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International study on Artemia : 35. Techniques to manipulate the fatty acid profile in Artemia nauplii, and the effect on its nutritional effectiveness for the marine crustacean Mysidopsis bahia (M.).
Léger, P.; Naessens-Foucquart, E.; Sorgeloos, P. (1987). International study on Artemia : 35. Techniques to manipulate the fatty acid profile in Artemia nauplii, and the effect on its nutritional effectiveness for the marine crustacean Mysidopsis bahia (M.)., in: Sorgeloos, P. et al. (Ed.) (1987). Artemia research and its applications: 3. Ecology, culturing, use in aquaculture. Proceedings of the Second International Symposium on the brine shrimp Artemia. pp. 411-421
In: Sorgeloos, P. et al. (Ed.) (1987). Artemia research and its applications: 3. Ecology, culturing, use in aquaculture. Proceedings of the Second International Symposium on the brine shrimp Artemia. Universa Press: Wetteren. 535 pp., more

Also published as
  • Léger, P.; Naessens-Foucquart, E.; Sorgeloos, P. (1988). International study on Artemia : 35. Techniques to manipulate the fatty acid profile in Artemia nauplii, and the effect on its nutritional effectiveness for the marine crustacean Mysidopsis bahia (M.)., in: (1988). IZWO Coll. Rep. 18(1988). IZWO Collected Reprints, 18: pp. chapter 11, more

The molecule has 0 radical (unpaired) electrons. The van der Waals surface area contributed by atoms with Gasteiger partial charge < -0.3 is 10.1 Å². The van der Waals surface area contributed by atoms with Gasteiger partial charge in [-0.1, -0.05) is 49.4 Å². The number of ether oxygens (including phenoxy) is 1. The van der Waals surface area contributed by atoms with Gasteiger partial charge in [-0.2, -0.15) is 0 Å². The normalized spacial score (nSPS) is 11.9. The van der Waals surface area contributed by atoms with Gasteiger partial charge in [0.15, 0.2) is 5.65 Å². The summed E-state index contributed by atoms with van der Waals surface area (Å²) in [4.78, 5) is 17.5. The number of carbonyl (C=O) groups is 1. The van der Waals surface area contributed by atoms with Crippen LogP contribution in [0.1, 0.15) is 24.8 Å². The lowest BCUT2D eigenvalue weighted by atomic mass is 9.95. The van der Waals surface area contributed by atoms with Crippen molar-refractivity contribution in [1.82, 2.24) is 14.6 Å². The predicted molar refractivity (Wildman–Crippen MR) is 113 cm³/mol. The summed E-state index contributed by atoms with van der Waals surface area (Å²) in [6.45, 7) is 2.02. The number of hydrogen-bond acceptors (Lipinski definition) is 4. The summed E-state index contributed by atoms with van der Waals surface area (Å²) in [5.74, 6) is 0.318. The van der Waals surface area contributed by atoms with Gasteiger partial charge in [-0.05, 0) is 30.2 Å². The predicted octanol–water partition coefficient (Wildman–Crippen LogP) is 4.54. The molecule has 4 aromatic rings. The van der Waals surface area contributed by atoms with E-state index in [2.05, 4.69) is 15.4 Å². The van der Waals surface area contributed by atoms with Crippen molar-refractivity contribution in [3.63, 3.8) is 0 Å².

Available in Authors 
    VLIZ: Open Repository 133992 [ OMA ]

Keywords
    Artemia Leach, 1819 [WoRMS]; Mysidopsis bahia Molenock, 1969 [WoRMS]; Marine

Authors  Top 
  • Léger, P.
  • Naessens-Foucquart, E.
  • Sorgeloos, P., more

Abstract
    The importance of essential fatty acids for the early larval stages of cultured marine fish and crustacean larvae is well documented. In this regard, the variability in essential fatty acid content of their live prey Artemia is critical.
    This paper describes different techniques for improving the fatty acid profile in Artemia nauplii using microparticles and emulsions as enrichment diets. These diets can be applied during the incubation of the cysts and/or after the separation of the nauplii. After enrichment, the nauplii not only contain high levels of the essential fatty acid 20:5 omega 3 (up to 13.5% or 35.2 mg/g) but also considerable levels of 22:6 omega 3 (up to 7% or 18.1 mg/g), another essential fatty acid which is rarely found in Artemia . Fatty acid enrichment of Artemia nauplii therefore not only minimizes differences in nutritional quality between strains (e.g. in 20:5 omega 3 content), but it also converts the nauplii into a high quality food (e.g. 22:6 omega 3).
    The beneficial effect of using essential fatty acid enriched Artemia as a larval diet is demonstrated in a bioassay test with Mysidopsis bahia (M.).

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